The browns are nearly all derived from combinations of iron and chromium or from manganese. The chromium may be used as chromate of potash or oxide of chromium, and the iron either as iron scales or oxide of iron. These, when combined with oxide of zinc, produce the lighter or claret browns, and, when combined with fluxes, produce darker browns. The browns can be mixed with the chrome pinks to advantage for red browns.

Cobalt will mix with the chrome reds and pinks, producing purples.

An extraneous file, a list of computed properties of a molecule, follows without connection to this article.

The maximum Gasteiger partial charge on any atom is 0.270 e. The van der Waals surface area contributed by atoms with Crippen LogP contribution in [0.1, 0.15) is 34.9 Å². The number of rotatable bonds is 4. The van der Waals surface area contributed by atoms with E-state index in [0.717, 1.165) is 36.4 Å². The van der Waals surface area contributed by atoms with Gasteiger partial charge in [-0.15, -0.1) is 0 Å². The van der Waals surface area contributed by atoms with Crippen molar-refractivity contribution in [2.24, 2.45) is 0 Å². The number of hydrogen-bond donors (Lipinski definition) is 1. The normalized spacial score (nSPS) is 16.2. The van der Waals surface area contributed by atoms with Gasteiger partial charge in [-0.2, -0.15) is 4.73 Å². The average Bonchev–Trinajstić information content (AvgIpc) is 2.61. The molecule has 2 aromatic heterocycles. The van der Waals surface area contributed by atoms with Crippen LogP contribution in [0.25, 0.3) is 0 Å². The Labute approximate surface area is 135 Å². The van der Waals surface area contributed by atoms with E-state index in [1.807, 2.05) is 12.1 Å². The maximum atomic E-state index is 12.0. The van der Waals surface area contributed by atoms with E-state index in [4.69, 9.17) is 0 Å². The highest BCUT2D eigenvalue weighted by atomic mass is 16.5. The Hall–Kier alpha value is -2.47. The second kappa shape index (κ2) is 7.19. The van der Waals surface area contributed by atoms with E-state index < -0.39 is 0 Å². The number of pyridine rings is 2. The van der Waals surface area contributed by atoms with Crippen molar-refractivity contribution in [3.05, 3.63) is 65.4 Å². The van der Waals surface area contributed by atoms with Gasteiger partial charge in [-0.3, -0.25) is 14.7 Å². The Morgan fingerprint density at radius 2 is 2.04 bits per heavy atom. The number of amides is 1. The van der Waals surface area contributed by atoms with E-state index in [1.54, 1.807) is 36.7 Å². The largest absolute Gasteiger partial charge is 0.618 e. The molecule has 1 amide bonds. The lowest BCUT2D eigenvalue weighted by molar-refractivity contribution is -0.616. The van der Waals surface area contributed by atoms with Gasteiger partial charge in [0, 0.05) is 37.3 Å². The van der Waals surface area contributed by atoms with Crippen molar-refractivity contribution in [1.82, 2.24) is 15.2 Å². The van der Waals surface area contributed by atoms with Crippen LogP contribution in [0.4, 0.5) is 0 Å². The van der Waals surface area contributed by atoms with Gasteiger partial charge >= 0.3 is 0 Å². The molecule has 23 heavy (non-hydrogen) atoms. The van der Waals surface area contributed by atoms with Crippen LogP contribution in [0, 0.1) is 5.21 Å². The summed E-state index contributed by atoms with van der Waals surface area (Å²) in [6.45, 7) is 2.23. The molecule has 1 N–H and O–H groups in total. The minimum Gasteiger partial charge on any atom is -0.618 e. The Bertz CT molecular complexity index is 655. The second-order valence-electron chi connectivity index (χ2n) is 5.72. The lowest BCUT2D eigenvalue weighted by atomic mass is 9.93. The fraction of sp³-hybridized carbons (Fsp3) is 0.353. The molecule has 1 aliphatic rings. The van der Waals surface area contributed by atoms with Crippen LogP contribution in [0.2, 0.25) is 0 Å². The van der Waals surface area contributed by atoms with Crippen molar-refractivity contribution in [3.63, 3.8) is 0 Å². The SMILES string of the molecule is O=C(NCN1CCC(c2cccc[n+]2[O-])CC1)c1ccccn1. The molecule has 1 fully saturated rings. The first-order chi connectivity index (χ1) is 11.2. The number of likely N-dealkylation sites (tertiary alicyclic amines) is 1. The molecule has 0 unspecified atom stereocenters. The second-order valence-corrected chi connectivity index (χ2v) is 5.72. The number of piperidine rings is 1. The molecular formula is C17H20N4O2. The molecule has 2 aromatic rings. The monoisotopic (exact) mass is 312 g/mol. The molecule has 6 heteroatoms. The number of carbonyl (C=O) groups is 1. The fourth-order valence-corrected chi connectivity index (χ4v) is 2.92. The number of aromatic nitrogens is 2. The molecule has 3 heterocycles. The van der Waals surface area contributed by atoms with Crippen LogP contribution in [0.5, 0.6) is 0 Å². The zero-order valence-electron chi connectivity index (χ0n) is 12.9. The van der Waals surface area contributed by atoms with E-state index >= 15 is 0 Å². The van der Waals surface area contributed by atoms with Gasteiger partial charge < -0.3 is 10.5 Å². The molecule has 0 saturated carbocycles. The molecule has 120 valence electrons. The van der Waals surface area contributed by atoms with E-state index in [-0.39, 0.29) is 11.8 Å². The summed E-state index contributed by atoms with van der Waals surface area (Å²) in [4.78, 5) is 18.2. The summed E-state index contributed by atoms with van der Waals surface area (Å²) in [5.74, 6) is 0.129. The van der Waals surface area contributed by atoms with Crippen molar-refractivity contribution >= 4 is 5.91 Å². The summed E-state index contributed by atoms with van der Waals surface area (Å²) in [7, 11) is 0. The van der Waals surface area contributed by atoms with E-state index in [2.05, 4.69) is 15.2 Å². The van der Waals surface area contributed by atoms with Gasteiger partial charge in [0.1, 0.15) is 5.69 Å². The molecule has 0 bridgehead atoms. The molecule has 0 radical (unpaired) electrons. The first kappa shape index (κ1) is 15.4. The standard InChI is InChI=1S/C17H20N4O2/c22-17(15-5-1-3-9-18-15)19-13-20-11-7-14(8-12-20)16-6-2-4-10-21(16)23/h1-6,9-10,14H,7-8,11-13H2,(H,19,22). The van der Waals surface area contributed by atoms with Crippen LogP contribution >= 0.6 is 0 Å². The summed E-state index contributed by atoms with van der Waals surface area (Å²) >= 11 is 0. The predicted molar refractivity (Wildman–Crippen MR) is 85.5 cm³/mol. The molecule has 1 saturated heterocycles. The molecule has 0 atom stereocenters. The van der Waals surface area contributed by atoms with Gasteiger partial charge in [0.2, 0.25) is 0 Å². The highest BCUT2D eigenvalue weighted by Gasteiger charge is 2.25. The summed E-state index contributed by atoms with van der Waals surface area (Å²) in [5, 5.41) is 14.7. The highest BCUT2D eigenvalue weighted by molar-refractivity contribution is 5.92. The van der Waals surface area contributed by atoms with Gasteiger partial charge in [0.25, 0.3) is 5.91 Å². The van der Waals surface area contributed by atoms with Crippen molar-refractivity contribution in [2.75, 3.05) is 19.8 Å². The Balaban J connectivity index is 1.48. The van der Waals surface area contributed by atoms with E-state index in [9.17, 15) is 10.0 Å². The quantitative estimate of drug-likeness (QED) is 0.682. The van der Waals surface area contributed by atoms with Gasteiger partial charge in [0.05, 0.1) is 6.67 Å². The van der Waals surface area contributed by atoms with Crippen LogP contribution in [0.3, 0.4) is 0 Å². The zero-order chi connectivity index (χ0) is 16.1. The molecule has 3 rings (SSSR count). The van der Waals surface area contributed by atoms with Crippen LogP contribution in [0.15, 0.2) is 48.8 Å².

In experimenting with colors, after having perfected the white, it is undoubtedly better to buy the stains in the form of underglaze colors rather than to bother with making them. After certain tints are secured, then it may be well to learn how to make the stains for their production, but even then, if the business is one requiring constant new colors, and there is no certainty that there will be a constant demand for any one of them, it pays better to buy stains than to make them. Of course, if there is a constant demand for certain colors, then it pays to make the stains. A pound of crimson stain will cost about one dollar and a half, and it can be made at a cost for materials of about 13 1/2 cents, but by the time a few pounds are mixed, then burned and ground, and the second mix made and burned and ground, there is very little advantage in making it If made by the hundreds of pounds it would pay handsomely. The large number of color mills necessary where stains are made, or else the constant and careful cleansing of a few, is quite a source of expense. On paper it looks very profitable to make the stains, but in reality it is not, unless, as I have said, there is a constant demand in fairly large quantities.